Coming from a long line of wine grape farmers, Vinifera's Michael Boulton has long been susceptible to the whims of Mother Nature, and the ups and downs of the agriculture industry in general. With the neighbouring Swan Hill region known as the nation's food bowl, and the town itself named after "Vitis vinifera" (the Common Grape Vine), it's no wonder the grape harvests have been crucial to the Boulton's livelihood.
Despite the ideal growing conditions inspired by the long, hot summers and rich soils, and the introduction of new wineries and grape varieties in Kerang and Swan Hill, the area has recently made its way into the news for all the wrong reasons -- mainly its geographical temperament. In January 2011, Navy helicopters were deployed to help move emergency services personnel and deliver supplies to communities isolated by the flooding Murray (known as Australia’s mightiest river.) Two months before that, it was hail storms that caused considerable damage to Boulton's vineyards, forcing him to scramble for alternate sources of income.
It was here that Michael's "trawling the Internet" introduced him to the Australia Business Financing Centre, and the possibilities of recouping some of their losses through federal funding programs. After contacting the North West division of Rural Finance, he was relieved to find exactly that -- 'Victorian Floods/Hail Damage' grants and loans for small businesses affected between November 2010 and March 2011. According to their website, "Rural Finance understands the effects of seasonal variations and commodity price movements and how these elements impact on a rural business and its ability to service borrowings. Our commitment to supporting farmers through periods of change has always been a high priority."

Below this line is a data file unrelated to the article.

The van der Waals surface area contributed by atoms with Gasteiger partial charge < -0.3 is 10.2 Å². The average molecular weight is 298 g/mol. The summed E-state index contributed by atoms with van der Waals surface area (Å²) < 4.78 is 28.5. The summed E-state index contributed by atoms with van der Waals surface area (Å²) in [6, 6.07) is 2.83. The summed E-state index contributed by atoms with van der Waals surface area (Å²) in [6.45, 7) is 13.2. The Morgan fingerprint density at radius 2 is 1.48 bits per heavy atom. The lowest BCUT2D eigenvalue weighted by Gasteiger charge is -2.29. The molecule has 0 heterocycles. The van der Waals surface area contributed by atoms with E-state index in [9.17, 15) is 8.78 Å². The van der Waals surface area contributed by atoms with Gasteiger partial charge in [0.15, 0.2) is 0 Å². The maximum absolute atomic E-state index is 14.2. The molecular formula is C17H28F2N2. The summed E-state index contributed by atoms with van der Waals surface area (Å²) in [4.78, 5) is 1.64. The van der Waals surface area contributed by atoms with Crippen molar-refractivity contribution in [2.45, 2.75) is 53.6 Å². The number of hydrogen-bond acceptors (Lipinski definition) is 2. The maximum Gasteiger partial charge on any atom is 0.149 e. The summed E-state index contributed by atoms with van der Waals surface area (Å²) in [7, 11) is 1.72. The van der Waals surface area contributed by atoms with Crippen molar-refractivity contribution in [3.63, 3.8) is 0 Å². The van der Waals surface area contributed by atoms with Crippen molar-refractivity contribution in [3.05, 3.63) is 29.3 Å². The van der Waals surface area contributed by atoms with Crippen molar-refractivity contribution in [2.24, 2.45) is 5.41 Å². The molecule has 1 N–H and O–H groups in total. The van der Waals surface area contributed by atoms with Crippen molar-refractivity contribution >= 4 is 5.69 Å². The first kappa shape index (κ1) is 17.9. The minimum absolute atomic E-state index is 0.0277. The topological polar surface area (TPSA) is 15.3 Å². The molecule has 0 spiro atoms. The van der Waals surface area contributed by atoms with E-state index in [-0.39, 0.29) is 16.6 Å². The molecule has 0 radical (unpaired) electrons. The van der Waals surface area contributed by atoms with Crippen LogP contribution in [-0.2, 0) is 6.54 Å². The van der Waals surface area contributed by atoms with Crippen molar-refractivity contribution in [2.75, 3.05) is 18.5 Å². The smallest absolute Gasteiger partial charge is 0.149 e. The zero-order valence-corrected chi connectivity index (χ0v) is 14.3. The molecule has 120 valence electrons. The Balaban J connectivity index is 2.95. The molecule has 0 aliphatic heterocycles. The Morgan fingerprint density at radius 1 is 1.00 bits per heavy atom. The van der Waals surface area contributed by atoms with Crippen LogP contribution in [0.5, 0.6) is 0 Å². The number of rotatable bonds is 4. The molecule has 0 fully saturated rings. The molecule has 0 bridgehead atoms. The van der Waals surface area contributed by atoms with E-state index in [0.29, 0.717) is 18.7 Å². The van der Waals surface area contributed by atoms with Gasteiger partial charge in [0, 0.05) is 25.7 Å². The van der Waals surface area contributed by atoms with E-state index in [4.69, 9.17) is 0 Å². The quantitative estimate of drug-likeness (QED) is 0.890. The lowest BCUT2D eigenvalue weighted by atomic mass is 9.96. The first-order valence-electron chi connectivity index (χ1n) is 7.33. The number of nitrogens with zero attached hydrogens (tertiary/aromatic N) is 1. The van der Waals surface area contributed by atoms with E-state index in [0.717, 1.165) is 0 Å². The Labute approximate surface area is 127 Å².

After a personal visit from a Rural Finance lending officer to assess the damage (and their financial needs), Boulton's 200-acre vineyard became eligible for a $100,000 low-interest loan, with a one-year fixed rate of 2.8% -- as opposed to the normal 7.5-8%. The government funding would essentially be going towards harvest costs: "That would include the hire of a grape harvester, and the hire of trucks -- to get grapes to the wineries and, of course, workers (five in total.)"
Boulton is thankful for the Victorian government initiative, who, as farmers themselves can "appreciate there are lots of risks associated with farming, many of them beyond the day to day control of the farmers." With Rural Finance offering an "investment in the next generation of your business," it's back to work as usual.
"Just the little bit of relief, 'cause the hail did a lot of damage to us, and to actually have a little bit back from that damage just freed our business up a little bit. If we didn't get the funding, the pressure would be on."
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